For whom it may concern - Just thought I'd post a quick notice that several Talberts have just appeared on Ebay, for anyone interested. First is this pair of matched Talbert Briar and Talbert Morta pipes, made not long after we moved over here. They should make a nice opportunity to own a contrasting pair of smoking characteristics, for anyone who's keen on the "taste & compare" fun of this hobby. And they're a good bit nicer than the photos would indicate.

Next up is the Saruman pipe, first pipe I ever sold online, from 1997. Hmm, I suppose I should make an anniversary Saruman this year, just to observe the occasion... !

I don't have anything to do with either auction, but just thought I'd pass the links on in case anyone out there might be interested.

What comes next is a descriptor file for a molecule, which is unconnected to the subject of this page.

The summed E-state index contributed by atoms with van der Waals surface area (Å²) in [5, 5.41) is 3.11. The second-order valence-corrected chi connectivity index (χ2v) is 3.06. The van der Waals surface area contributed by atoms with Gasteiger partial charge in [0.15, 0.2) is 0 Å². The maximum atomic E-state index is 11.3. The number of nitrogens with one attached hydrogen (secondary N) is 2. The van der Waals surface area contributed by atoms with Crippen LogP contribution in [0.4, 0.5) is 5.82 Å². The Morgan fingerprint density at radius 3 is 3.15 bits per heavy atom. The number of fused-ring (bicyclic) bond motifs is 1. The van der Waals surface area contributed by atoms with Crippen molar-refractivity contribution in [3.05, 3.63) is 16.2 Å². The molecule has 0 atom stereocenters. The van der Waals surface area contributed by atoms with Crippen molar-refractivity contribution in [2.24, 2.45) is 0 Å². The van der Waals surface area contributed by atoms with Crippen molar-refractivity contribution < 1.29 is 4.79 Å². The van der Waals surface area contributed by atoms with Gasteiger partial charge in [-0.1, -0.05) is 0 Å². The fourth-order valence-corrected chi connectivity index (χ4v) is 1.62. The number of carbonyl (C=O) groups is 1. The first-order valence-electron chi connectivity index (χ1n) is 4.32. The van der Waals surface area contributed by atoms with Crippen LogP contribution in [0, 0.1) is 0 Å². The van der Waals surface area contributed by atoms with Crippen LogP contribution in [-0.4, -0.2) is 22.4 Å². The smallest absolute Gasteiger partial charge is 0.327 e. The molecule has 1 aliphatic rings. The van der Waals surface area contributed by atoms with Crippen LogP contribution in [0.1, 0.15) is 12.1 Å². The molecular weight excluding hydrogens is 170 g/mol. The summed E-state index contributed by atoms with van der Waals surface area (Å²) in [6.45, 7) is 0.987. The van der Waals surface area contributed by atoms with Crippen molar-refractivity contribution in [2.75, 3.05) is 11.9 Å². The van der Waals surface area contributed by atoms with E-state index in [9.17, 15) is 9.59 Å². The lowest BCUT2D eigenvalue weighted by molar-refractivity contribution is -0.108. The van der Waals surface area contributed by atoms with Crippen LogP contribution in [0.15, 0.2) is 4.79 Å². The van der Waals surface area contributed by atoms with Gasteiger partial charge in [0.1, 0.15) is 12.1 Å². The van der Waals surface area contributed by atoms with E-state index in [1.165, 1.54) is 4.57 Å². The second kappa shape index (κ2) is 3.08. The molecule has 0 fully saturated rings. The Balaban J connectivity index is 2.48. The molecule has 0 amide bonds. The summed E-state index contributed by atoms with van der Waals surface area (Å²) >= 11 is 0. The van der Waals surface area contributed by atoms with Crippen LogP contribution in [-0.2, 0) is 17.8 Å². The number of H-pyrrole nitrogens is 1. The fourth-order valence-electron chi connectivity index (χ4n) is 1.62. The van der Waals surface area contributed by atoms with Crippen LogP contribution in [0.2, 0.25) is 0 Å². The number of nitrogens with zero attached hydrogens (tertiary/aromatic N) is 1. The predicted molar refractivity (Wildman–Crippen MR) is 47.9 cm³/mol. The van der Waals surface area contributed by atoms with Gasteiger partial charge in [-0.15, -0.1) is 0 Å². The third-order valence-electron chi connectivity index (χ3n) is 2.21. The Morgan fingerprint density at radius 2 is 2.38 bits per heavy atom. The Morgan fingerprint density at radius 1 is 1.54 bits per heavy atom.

Tuesday, January 16, 2007

Box of Pipes!

Here's a group photo of what's about to ship out to Pipe & Pint, either tomorrow or Thursday, most likely. It should be a nice varied box, with pipes from the conventional to the very wild. The bamboo shank bulldog in the foreground and the blasted bent raindrop on the left are the most recent additions - I'll bet that big raindrop will get snagged particularly quick. So, it's "last call" for direct sales of any of these - If anyone over here wants one, please email me pretty quick!

That bamboo shank pipe may look familiar from a previous article. It's a 3 piece pipe - Since the airhole in the briar shank had to be drilled at an angle that would not permit future reaming with the bamboo epoxied in place, I've instead simply finished two mortises and the stem can be removed from the bamboo as well as the bamboo being removable from the briar bowl, all for easier cleaning.